China’s position on the world stage is changing rapidly as it moves to become a strategic competitor to incumbent economic powerhouses. Not least because of the recent trade conflict between the US and China and its long-term fallout as well as the covid-19 outbreak, it is imperative for companies to recalibrate their manufacturing relationships with the Chinese market.
While many manufacturers started to deploy a China +1 policy in the past, an approach involving further diversification (China +x) yields multiple opportunities and advantages.
This two-part mini-series will analyse various countries and regions around the world in terms of suitability to replace manufacturing capabilities currently maintained in China.
Significance of China’s manufacturing sector for global markets
China’s export-oriented manufacturing industries are mainly concentrated in labour-intensive and technology-driven industries. Accordingly, textiles/apparel (40% of global exports), as well as computers/electronics (28%) and electrical equipment (27%), are leading the pack in terms of manufacturing concentration.
However, labour costs in China’s manufacturing sector have seen a steady rise over the last two decades, which is driven by a number of factors:
- demographic impacts (such as the one-child policy);
- limited migration opportunity from rural areas to cities;
- regulatory impacts resulting in steady rises of minimum wages.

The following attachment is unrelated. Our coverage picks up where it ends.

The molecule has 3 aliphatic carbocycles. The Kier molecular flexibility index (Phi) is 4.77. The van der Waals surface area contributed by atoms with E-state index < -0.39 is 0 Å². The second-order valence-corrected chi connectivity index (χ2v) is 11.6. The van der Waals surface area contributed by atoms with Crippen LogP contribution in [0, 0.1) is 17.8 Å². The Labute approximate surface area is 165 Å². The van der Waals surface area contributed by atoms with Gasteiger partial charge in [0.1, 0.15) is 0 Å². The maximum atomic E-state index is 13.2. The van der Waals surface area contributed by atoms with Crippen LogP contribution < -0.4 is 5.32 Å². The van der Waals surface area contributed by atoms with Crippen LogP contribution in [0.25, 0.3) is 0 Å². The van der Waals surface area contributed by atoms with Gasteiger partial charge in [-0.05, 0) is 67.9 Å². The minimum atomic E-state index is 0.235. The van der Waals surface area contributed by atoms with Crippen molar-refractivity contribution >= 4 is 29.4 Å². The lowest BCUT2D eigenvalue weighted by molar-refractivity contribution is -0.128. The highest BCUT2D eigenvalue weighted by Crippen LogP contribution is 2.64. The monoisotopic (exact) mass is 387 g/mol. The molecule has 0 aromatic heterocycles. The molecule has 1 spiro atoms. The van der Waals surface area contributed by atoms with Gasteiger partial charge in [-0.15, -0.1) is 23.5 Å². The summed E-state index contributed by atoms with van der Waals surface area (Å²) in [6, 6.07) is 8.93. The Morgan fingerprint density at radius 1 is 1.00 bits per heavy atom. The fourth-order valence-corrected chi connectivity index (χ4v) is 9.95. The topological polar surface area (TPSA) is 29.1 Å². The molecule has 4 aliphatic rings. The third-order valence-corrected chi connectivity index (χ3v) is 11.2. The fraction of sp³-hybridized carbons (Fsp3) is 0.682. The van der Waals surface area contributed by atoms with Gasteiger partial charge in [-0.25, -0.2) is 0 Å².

While the labour cost impact of the first two drivers is rather difficult to quantify, the rise in minimum wages is well documented. While still at a modest level, since 2006 minimum wages in China have nearly quadrupled while remaining almost flat in most OECD countries.
Minimum wage development in China, 2006-19 (Rmb)
Minimum wage development in major OECD markets, 2006-18 (US$)
While a number of manufacturing sectors in China have adapted by automating production, the impact on the competitiveness of China’s manufacturing sector is no longer negligible. More significant, however, is the already visible impact of China’s trade and non-trade relationship with its major trade partners. Additionally, the recent covid-19 outbreak and its disruptive impact on the supply chains of companies with production facilities in China has led to considerable soul-searching in a number of boardrooms to recalibrate global sourcing and supply chain strategies.
As a result, manufacturing locations beyond China will need to be evaluated in order to reduce the dependency on China-based outsourced manufacturing and/or China-based plants to supply global markets.